Tai, Sindhu set up quarterfinal showdown at badminton World Championships
India's P.V. Sindhu in action during her women's singles round of 16 match against the United States' Beiwen Zhang at the BWF Badminton World Championships in Basel, Switzerland, on Aug. 22, 2019. EPA-EFE/GEORGIOS KEFALAS
Chinese Taipei's Tai Tzu Ying returns a shuttlecock to Korea's Kim Ga Eun during their women's singles round of 16 match at the BWF Badminton World Championships in Basel, Switzerland, on Aug. 22, 2019. EPA-EFE/GEORGIOS KEFALAS
India's P. V. Sindhu in action during her women's singles round of 16 match against the United States's Beiwen Zhang at the BWF Badminton World Championships in Basel, Switzerland, on Aug. 22, 2019. EPA-EFE/GEORGIOS KEFALAS
Basel, Switzerland, Aug 22 (efe-epa).- Chinese Taipei's Tai Tzu-ying and India's P.V. Sindhu will square off in a much-anticipated women's singles quarterfinal contest at the 2019 BWF World Championships after recording straight-game victories here Thursday.
The second-seeded Tai was in trouble in both games but managed to edge 21-year-old South Korean player Kim Ga-eun 24-22, 24-22 at St. Jakobshalle in Basel, while the fifth-seeded Sindhu cruised to a surprisingly lopsided 21-14, 21-6 victory over ninth-seeded American Beiwen Zhang.
Although neither player has dropped a game through two matches, Tai came perilously close to a one-game deficit in her third-round match against Kim.
The world No. 2 seemed befuddled by her 29th-ranked opponent early on, unable to anticipate clears that forced her off balance in the back of the court and unsuccessfully diving for accurate, unreturnable smashes near the sidelines.
Tai fell behind 7-1 out of the gates and faced three game points at 20-17 after casually leaving a forehand in the net, although she managed to turn things around in the nick of time.
She saved the first game point with one of her patented deception shots - a forehand swipe to the back court that left Kim flat-footed.
The South Korean then squandered the second one when she fired a smash well wide of the sideline, while Tai made the score 20-20 with a down-the-line smash on the line.
The world No. 2 then saved a fourth game point at 21-20 with a disguised drop shot winner before creating two game points of her own; she finally wrapped up the first game - and let out of scream of celebration and relief - when Kim netted a smash.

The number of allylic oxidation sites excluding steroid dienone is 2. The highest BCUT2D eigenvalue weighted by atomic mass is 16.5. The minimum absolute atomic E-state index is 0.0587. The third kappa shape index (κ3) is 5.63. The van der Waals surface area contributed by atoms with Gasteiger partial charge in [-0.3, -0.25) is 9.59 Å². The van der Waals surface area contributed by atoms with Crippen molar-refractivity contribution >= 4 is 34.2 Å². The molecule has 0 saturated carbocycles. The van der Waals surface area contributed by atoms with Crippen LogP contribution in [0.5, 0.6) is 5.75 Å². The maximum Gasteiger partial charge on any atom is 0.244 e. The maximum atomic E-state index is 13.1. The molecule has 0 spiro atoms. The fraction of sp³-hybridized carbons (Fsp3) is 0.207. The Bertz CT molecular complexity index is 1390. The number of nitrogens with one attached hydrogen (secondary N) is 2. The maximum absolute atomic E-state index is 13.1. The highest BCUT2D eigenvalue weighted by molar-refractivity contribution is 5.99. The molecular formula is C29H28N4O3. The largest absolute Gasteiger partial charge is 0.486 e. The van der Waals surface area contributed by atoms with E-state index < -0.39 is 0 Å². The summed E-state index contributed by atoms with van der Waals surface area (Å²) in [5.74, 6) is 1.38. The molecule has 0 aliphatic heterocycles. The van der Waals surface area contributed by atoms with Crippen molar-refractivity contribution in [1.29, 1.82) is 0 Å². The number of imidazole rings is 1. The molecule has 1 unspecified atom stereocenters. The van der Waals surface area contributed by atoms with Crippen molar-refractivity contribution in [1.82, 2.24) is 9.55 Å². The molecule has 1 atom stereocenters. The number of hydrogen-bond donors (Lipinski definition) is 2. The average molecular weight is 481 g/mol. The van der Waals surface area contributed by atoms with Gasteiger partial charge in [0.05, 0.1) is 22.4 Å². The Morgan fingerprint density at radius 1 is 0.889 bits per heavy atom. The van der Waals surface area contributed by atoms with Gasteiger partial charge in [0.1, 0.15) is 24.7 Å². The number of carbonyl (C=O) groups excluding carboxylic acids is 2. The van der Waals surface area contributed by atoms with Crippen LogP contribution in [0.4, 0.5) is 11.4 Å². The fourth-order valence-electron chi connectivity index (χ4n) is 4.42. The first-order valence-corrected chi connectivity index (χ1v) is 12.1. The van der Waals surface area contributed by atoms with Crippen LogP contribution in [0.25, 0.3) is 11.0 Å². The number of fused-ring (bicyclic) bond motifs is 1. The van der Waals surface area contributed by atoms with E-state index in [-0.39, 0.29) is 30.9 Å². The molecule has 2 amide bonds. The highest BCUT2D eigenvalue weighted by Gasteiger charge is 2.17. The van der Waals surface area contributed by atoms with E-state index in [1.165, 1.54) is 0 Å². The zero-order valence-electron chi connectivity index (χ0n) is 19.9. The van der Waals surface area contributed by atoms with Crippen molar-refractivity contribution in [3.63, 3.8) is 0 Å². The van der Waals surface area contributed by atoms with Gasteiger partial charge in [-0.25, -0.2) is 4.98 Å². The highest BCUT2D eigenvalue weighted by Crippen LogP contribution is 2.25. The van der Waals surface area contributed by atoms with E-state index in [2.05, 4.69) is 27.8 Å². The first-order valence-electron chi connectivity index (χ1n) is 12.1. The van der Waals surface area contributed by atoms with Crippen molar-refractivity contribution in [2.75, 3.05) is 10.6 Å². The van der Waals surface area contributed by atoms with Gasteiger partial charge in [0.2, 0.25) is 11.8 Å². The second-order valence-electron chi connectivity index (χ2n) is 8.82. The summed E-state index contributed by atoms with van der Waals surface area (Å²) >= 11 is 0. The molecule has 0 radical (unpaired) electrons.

Tai appeared to have the match in hand when she went up 19-16 in the second game, but a couple of judgment errors let Kim claw her way back and earn a game point at 20-19.
The Chinese Taipei star managed to save that one with a delicate drop shot and then yet another game point when a crosscourt smash forced an error.
Finally, Tai clinched the nerve-racking victory with some outstanding retrieving followed by a Kim forehand in the net.
While Tai had to dig deep to win both games on Thursday, Sindhu used her length, reach and steep smashing to dominate Zhang from start to finish.
After a comfortable first-game win, Sindhu built a massive 19-5 lead before clinching the victory three points later when the American sent a smash several feet wide of the sideline.
The Indian star moved a step closer to her first title at a World Championships or Olympics with the win, while Tai also is in reach of her first major tournament crown.
Those players are arguably the best current women's singles players never to have won badminton's two biggest titles, although there are differences in their track records.
While Sindhu lost in the final of the 2016 Olympics and was runner-up at the 2017 and 2018 World Championships, Tai has never reached the semifinals of those two events.
Conversely, the Chinese Taipei player clearly has been the more consistent player overall over the past three years and owns a 10-4 edge in her head-to-head battles against Sindhu.
Sindhu defeated Tai in the round of 16 of the 2016 Olympics in straight games, while the Chinese Taipei player turned the tables by defeating her Indian opponent in the Asian Games final last year.
In other action Thursday in Basel, Japanese men's singles world No. 1 Kento Momota survived a tough first-game battle against India's H.S. Prannoy before rolling to a 21-19, 21-12 victory.
Momota will next take on Malaysia's Lee Zii Jia in Friday's quarterfinals.
The BWF World Championships will conclude on Sunday with final matches across five divisions - men's singles, women's singles, men's doubles, women's doubles and mixed doubles.
Most of the sport's top players are still alive in their respective categories.
But the Japanese world No. 1 in women's singles, Akane Yamaguchi, lost in her opening match to Singapore's Yeo Jia Min and the Indonesian world No. 1 men's doubles team of Kevin Sanjaya Sukamuljo and Marcus Fernaldi Gidwon were stunned in their opening match by the South Korean duo of Choi Sol-gyu and Seo Seung-jae. EFE-EPA